There are those little moments that every player loves. A particularly great shot, an unlikely winner out of seemingly nowhere, a brief moment of magic - and then the crowd, erupting in a cheer. Many of David's matches have included moments like that. When he played his angles, his backhand down-the-line, or his return winners, for example. And he loved it. Yesterday's match had a couple of those moments as well - but they belonged to Alexandr Dolgopolov. It was not a terrible match from David but these days, faced with higher-ranked opponents, trying to stand his ground is hard enough work for him to leave very little room for magic. Or for enjoying himself on court.
Against an opponent from the same region in the rankings it's still enough to get a fairly easy win, as David demonstrated with his victory over Robin Haase. In a match like that, he can get away with not serving too well, and he has a much better chance to execute his own game. He gets more time to set up his shots and doesn't find himself in a defensive position during the rallies so easily.
What happens if his opponent takes that time away from him and manages to move David around the court could be observed during yesterday's match. Dolgopolov not only did a good job of keeping David on the run, there were also several rallies where he simply beat him for speed with his groundstrokes. Shots that David found no way of defending against.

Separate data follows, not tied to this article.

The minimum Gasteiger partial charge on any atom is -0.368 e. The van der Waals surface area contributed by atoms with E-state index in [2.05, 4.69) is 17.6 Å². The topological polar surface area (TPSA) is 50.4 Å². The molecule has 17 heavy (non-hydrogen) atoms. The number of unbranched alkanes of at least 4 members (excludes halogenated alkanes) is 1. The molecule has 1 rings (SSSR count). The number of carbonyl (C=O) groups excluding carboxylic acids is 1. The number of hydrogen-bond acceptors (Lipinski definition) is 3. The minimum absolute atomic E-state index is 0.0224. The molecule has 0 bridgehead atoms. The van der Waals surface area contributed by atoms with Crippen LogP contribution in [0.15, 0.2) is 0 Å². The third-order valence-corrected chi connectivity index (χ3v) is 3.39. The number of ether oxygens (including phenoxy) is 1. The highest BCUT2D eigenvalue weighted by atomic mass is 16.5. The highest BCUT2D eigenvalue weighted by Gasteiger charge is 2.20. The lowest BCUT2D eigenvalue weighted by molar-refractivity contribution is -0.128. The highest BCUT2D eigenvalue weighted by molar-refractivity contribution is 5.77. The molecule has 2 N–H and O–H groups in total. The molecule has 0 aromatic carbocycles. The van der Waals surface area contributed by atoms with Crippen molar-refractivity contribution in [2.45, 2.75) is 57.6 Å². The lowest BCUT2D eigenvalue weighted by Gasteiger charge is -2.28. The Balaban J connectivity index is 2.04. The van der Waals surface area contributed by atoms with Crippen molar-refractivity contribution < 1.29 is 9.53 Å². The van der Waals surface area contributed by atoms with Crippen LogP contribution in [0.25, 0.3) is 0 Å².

Still, David was not without chances in this match. A chance to retrieve the break at 4-2 in the first set. And, most notably of course, leading 4-2 and 40-0 in the second. Getting broken after having been up 40-0 is something of a "specialty" with David these days. The same goes for messing up the important moments during a match, and both of these phenomenons speak of a problem that seems to be of the mental kind. It's almost as if David has totally forgotten how to take the initiative and believe in himself in situations like that, as well as how to remain positive when things aren't going his way.
By now, it's probably safe to say that the Queen's Club final has turned what was a decent season until then into a protracted drama. An incident that, I believe, happened for certain reasons, as I wrote in a previous post. But while perhaps David wasn't really happy with the way things were going until that fateful kick, what has happened ever since then can't have served to lighten his mood. On paper, he just got rather unlucky with the draws and lost a few matches to players, ranked far above him. But on court, what was perhaps an uphill battle in David's eyes even before the Queen's Club final has by now turned into what more and more seems like trying to make a last and increasingly grim stand. Against his opponents, against umpires, the rulebook, against everything that continues to work against him - as he appears to see it.
On Monday, the last Slam of the season, the US Open will begin. It could be the last Slam for David. Apart from singles, he'll also play doubles with Edu Schwank, in an obvious attempt to prepare for the upcoming Davis Cup semifinal. With the Davis Cup now probably even more than already before the very centre of David's attention. After that tie, it'll be time for the Asian swing. That David won't try to defend his quarterfinal points at Tokyo is already clear. But if he also decides to skip the Shanghai Masters then it could mean that from now on, he only intends to play those events that he likes. And that could be a further sign of what might happen at the end of the year.